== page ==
Governor Bill Haslam and Education Commissioner Kevin Huffman announced Tuesday that the biggest increases seen in the 2013-2014 Tennessee Comprehensive Assessment Program results were in high school, where students made gains on five of seven high school tests.
"This was the second year in a row we have seen particularly strong growth in high school," Huffman said.Haslam said only 31 percent of Algebra II students were proficient in 2011, but this year's tests showed nearly 50 percent of students are proficient. He added that's statistically significant, citing the fact that only top students took the course in 2010; now, all students must take it.
TCAP scores are used in the calculation of final grades for students primarily in grades 3 through 8.
According to the results, student scores held steady in those grades, with slight gains in most areas.
The one area where improvement continues to be needed is in reading. Students this year were 49.5 percent proficient, compared to 50.3 percent last year.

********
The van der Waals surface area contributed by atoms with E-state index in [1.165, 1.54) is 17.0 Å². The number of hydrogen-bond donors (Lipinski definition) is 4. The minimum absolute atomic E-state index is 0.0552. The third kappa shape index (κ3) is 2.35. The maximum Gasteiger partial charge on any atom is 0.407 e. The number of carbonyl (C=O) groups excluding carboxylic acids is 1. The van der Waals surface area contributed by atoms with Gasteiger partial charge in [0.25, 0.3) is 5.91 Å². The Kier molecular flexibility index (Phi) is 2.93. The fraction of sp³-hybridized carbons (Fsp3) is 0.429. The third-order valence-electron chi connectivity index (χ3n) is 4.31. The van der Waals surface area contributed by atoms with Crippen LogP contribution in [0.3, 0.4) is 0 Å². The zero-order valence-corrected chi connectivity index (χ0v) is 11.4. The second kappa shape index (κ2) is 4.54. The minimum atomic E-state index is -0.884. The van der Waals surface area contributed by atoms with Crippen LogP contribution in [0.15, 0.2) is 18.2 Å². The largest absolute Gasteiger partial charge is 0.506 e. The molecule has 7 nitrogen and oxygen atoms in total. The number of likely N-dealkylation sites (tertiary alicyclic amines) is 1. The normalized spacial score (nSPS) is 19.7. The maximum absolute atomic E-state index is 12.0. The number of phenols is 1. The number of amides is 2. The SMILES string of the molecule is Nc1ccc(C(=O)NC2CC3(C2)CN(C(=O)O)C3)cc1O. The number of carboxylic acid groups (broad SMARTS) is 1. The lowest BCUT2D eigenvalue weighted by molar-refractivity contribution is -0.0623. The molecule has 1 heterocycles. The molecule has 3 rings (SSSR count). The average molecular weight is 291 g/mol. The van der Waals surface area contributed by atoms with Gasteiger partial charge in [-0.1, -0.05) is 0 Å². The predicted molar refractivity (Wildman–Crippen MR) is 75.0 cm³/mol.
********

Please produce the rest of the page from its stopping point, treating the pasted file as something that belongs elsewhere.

Huffman explained that thousands of teachers are receiving training that they hope will be reflected in future results. Next school year, there will be an effort to identify struggling students earlier in the year so they can recieve additionial help.
The achievement gap for minority students narrowed in both math and reading for grades 3-8 along with high school.Officials said approximately 100,000 additional students are on grade level in math compared to 2010. Additionally, 57,000 students are on a grade level in science since 2010.
The Education Department said in April that the scores would be delayed because of a change in assessments but decided to release them after experts signed off on the validity and accuracy of the results.
Two Republican Tennessee lawmakers have asked for an investigation into why the delay was considered, and three Democrats have filed an open records request seeking information about the proposed late release.
(The Associated Press Contributed To This Report.)